Business should not only operate with economic imperatives, said Mr Wayne Duvenage, Chief Executive of Avis Rent a Car South Africa. “There’s a drastic need required regarding the moral attitude of business if we are going to live in a more sustainable world,” he said.
In what was the third forum in the latest series hosted by the Rhodes Business School, Mr Duvenage discussed Avis’ journey towards a more sustainable, green company at his talk, “Sustainable Action: A Business Imperative”.
In 2007, Avis South Africa decided to be more proactive about environmental issues and began to audit the energy and water usage of their various locations. “We needed to review what we were doing around the topic of the environment and sustainability,” he said who asserted that it was Avis’ moral stance on environmental issues that compelled the company to scrutinize, and eventually modify their practices. Though he acknowledged Avis has saved considerably on energy costs, Mr Duvenage said the push to ‘go green’ was not an economic one.
During the audit, Avis discovered that for every car washed in its high-pressure drive-thru machines, an average of 250 liters of water was used. They learned that the South African car rental industry consumed 500 – 600 million liters of water a year. Sobered by the statistics, Avis began to explore ways of reducing water consumption that would not hamper their efficiency or standards of customer service. In 2008, the company upgraded its’ car washing facilities with water recycling technology, costing the company R2.6 mil. As a result, however, Avis could now recycle 85 percent of the water used in car washes.
“The sustainability drive took the blinkers off”, said Mr Duvenage, “business gets so caught up in [generating profit] that you actually don’t realize how much you waste.” By employing the water recycling technology and installing rain water tanks, Avis has saved 75 mil liters of water to date. But Avis didn’t stop there. In addition to conserving water, the company was determined to do its part in counteracting climate change and, in 2009, decided to become a carbon neutral company. Again, it audited emissions and found that the company releases nearly 9974 tons of carbon per year. To offset these emissions, Avis purchased 10,000 worth of carbon credits, costing approximately R1 million per year.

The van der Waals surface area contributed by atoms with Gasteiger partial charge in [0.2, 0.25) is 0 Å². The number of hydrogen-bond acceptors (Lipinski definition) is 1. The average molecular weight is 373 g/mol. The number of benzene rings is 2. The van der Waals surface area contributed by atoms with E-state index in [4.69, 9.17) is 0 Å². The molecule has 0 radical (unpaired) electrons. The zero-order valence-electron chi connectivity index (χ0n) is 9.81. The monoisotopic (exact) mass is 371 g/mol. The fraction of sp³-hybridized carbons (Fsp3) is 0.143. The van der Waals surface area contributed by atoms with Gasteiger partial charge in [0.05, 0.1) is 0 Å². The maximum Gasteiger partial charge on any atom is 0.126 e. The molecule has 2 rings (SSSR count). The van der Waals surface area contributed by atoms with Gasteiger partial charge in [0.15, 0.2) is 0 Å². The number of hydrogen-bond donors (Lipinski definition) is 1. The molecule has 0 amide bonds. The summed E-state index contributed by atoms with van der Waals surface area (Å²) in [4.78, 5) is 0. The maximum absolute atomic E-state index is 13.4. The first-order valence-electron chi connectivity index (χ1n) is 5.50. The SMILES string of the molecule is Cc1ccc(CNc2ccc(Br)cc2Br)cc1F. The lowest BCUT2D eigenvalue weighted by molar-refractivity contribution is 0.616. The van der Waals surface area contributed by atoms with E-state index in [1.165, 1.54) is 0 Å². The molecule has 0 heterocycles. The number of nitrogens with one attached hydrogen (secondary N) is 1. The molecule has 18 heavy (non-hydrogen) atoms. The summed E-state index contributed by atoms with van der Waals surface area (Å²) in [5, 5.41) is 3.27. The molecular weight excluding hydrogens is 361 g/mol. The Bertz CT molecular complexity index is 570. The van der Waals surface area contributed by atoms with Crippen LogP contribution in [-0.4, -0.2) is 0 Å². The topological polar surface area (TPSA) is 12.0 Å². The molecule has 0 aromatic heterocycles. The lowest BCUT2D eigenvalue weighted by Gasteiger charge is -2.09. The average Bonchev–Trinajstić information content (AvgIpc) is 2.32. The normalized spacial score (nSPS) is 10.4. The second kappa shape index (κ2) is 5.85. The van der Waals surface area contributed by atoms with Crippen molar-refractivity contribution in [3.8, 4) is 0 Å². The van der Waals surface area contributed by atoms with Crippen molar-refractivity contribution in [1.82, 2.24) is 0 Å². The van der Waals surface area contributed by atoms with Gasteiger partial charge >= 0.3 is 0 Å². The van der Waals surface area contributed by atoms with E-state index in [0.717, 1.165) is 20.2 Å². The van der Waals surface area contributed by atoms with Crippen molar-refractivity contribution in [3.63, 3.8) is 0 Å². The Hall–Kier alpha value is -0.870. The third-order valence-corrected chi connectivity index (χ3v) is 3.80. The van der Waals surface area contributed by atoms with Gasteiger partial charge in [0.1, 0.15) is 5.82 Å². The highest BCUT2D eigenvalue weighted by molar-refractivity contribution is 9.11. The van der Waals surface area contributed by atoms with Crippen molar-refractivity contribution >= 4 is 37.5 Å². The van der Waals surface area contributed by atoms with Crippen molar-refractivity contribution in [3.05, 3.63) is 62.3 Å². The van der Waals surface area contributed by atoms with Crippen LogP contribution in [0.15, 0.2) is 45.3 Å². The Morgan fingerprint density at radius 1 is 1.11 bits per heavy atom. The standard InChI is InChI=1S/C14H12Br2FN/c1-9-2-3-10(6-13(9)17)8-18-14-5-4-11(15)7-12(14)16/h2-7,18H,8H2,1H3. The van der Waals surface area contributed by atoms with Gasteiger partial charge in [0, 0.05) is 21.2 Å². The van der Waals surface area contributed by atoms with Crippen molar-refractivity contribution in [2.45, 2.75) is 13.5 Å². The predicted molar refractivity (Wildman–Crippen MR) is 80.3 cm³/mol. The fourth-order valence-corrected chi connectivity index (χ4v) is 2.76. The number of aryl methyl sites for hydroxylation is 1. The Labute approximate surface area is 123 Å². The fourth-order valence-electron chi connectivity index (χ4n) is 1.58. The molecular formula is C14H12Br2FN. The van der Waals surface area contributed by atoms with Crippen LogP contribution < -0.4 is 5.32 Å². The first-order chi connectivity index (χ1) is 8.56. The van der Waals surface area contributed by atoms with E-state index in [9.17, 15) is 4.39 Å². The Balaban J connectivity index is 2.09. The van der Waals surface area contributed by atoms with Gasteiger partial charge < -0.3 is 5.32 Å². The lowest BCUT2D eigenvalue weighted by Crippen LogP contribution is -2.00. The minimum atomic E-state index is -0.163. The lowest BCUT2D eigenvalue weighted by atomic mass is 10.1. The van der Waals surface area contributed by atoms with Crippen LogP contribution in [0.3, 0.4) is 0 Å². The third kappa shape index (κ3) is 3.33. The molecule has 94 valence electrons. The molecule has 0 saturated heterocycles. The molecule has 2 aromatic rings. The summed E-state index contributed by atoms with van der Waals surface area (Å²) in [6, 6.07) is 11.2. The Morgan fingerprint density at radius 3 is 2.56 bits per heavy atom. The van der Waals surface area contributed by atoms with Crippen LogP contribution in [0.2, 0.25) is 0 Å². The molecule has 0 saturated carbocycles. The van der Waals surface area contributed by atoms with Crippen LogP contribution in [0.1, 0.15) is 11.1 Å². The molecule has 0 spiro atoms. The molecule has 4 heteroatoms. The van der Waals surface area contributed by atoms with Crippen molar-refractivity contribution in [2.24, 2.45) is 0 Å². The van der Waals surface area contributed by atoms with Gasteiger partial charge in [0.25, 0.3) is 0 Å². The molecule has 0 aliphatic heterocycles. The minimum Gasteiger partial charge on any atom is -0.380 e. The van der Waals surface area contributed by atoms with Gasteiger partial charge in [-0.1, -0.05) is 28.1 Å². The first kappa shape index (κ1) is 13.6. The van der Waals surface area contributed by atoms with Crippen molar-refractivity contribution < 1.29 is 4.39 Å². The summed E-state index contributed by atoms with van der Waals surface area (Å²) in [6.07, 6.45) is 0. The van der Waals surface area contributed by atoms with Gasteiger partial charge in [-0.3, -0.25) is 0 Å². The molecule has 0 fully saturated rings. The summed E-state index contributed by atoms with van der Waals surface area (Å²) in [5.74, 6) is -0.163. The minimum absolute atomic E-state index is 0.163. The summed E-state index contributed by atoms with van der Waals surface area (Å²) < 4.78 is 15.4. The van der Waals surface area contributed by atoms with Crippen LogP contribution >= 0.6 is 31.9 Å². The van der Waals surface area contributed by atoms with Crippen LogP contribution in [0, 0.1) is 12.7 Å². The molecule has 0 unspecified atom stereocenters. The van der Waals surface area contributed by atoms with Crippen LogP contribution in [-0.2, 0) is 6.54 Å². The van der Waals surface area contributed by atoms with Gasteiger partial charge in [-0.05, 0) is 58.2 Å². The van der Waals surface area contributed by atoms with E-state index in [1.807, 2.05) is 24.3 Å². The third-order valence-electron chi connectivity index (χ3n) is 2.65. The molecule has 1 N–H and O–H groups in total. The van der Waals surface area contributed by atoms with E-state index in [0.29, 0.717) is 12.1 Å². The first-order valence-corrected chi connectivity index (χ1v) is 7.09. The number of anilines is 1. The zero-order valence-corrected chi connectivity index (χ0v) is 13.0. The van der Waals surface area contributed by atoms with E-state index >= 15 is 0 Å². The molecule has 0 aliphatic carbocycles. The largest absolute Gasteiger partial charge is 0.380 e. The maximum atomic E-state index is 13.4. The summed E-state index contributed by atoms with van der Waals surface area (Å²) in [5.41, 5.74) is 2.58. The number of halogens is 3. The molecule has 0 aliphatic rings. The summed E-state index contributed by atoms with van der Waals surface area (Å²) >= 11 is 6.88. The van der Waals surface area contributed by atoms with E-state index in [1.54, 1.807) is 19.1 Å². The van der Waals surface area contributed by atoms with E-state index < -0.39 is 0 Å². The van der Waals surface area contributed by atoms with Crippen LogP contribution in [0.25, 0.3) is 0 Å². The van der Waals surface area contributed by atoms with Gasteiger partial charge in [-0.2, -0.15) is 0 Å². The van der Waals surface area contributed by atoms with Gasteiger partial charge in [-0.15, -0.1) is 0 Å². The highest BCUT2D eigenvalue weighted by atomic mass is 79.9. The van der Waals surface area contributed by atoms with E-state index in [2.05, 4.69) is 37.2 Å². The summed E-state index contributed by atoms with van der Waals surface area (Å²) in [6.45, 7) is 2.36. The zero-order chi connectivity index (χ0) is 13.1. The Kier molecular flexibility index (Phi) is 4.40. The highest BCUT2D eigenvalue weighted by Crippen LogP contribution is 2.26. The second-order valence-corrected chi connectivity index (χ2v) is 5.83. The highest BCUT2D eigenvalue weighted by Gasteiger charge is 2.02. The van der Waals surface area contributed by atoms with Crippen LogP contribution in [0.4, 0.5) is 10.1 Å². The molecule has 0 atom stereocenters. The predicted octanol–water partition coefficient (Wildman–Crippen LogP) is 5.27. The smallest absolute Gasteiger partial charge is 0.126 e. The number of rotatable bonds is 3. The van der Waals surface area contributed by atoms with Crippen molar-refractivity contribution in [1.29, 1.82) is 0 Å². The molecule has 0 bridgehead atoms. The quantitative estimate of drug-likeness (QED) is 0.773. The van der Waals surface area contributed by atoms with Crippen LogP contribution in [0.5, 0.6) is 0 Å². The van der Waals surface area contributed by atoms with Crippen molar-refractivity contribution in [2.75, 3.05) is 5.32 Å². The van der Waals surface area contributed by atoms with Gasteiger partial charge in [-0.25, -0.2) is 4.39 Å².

Although Avis can attest to the benefits of implementing more sustainable practices, Mr Duvenage acknowledged business had legitimate barriers to the green conversion. For one, it’s costly, he said, and often the return is perceived to be too far off. He also recognized that customers are often unwilling to pay extra for more green products. “You have to introduce your product at a price that is affordable to the market you are trying to attract,” he said. He believes that businesses need extra incentives to make the sustainable shift, citing the need for an authentic accreditation process for green businesses and better legislation and tax breaks as necessary motivations.
Mr Duvenage’s suggestions for those considering the sustainable journey? “Don’t overcomplicate it – just find out your own impact,” he said, recommending that a business identify “big ticket” items and focus their attention on those. Also imperative to successfully driving a more environmental approach is involving staff within the company. “There are an amazing amount of people who are passionate about the environment and community issues,” said Mr Duvenage. Thus for or environmental sustainability to truly be integrated into a business’ practice, he believes it must be a shared moral and ethical value that moves fluidly from the top-level executive to the employee on the ground.
Picture and story by Hailey GauntSource:
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